The Mineral Identification Key Copper, Michigan, Seaman Museum specimen

Table IB: Minerals with Metallic or Submetallic Luster & Hardness greater than 2½, but less than 5½: (Will not easily mark paper, but can be scratched with a pocket knife.) [Previous Table [Next Table
Hardness Color Streak Cleavage Name System Habit SG Notes
1 to 2 Iron-black Black One perfect direction PYROLUSITE
Tetragonal May be splintery or in radiating fibrous masses 4.7 Will sometimes mark paper.
1½ to 2 Silvery-white Grey   SYLVANITE
Monoclinic Usually granular or in bladed aggregates, often appears as skeletal forms on rocks, resembling writing (cuneiform) 8 to
May mark paper.
1½ to 2 Metallic-blue, tarnishes to blue-black Black One perfect direction (basal) COVELLITE
Trigonal Platy masses or thin six-sided platy crystals 4.6 May be somewhat iridescent, turns metallic-purple when wet. Will sometimes mark paper.
Hardness Color Streak Cleavage Name System Habit SG Notes
2 Bluish-black to Silvery-black Grey-black One perfect direction (prismatic), two imperfect STIBNITE
Orthorhombic Usually as thick bladed crystals with striations both parallel to and across the long axis; crystals often bent or "kinked" 4.5 Fuses in a candle flame. Will sometimes mark paper.
2 to 2½ Deep Ruby-red to Bright Ruby-red Brownish-red to Scarlet or Vermilion One distinct direction PYRARGYRITE/ PROUSTITE 
Trigonal Prismatic, pyramidal, rhombohedral, and scalenohedral crystals , also massive, usually as complex intergrown crystal aggregates 5.58 (pyrargyrite), 5.57 (proustite) Isostructural species difficult to distinguish, though pyrargyrite is usually darker in color and more common than proustite, fusible in a candle flame. Rare.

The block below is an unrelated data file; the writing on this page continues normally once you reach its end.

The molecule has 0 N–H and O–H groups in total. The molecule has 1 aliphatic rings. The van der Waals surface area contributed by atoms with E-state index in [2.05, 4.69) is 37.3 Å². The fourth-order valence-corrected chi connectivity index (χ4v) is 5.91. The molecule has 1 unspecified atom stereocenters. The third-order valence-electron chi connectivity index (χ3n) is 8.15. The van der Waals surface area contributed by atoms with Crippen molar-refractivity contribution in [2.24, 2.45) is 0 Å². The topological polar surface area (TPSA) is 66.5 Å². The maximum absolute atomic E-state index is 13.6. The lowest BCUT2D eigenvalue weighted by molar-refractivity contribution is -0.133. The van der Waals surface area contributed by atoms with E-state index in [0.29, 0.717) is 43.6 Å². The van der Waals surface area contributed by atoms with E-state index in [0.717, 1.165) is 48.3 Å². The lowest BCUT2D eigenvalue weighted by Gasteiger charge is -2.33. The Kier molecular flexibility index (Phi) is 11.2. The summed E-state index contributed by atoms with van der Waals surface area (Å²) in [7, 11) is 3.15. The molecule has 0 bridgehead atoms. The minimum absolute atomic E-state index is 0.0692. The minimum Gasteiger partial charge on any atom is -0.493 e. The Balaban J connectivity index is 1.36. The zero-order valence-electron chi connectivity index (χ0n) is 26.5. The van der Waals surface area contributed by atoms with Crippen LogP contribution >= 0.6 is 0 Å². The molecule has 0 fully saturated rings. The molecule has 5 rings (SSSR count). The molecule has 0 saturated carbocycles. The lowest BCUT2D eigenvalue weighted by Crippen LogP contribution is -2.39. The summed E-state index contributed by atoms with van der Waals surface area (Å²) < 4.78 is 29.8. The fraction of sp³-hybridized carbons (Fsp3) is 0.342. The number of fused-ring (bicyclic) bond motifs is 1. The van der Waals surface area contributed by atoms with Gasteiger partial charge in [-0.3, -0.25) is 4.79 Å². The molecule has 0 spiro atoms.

2 to 2½ Grey-black to Lead-grey Black   ACANTHITE
Isometric Pseudo-cubic, usually massive 7.3 Bright steel-grey on fresh surfaces but darkens upon exposure, easily cut with a knife (sectile). Will usually mark paper.
Hardness Color Streak Cleavage Name System Habit SG Notes
Bluish-black to Lead-grey Grey-Black to Black Perfect  in three directions at 90o to each other GALENA
Isometric Usually in cubic crystals or masses exhibiting cubic cleavage, also in granular masses 7.6 Will usually mark paper. Most common heavy mineral.
Brass-yellow to Silvery-white Yellowish to Greenish-grey   CALAVERITE
Monoclinic Usually granular, rarely in distinct elongated crystals 9.35 Very heavy, easily fusible in a candle flame (leaving globules of gold). May mark paper. Rare.
2 to 3 Grey-black Black One good direction JAMESONITE
Monoclinic Dense clusters or carpets of fibrous to acicular crystals; very delicate! 5.5 to 6.0 Fuses easily in a candle flame.
Hardness Color Streak Cleavage Name System Habit SG Notes
2½ to 3 Grey-black Grey to Black   BOURNONITE
Orthorhombic Usually in stout prismatic crystals often as intergrown clusters with twinning exhibited by re-entrant angles 5.8 to 5.9 Fuses easily in a candle flame
2½ to 3 Steel-grey, may tarnish to black on exposure Grey to Black   CHALCOCITE
Monoclinic, pseudo-
Usually in compact masses, crystals tabular to stoutly prismatic, often with a pseudo-hexagonal outline, vertically striated. 5.7  
2½ to 3 Dark metallic Blue to Black Black   DIGENITE
Isometric Usually massive as small to tiny irregular grains, very rarely as octahedral crystals 5.5 to 5.7 Very similar to chalcocite, but much rarer in non-microscopic sizes.
2½ to 3 Steel-grey, tarnishes metallic blue Dark steel-grey   STROMEYERITE
Orthorhombic, pseudo-
Usually massive, granular, rarely as pseudo-hexagonal prismatic crystals 6.2 to 6.3 Rare.
Hardness Color Streak Cleavage Name System Habit SG Notes
2½ to 3 Lead-grey Brown to brownish-grey One distinct direction BOULANGERITE
Monoclinic Usually massive as fibrous bundles, crystals usually needle-like mats, prismatic crystals rarer 6.0 to 6.3 Thin acicular crystals flexible. Rare.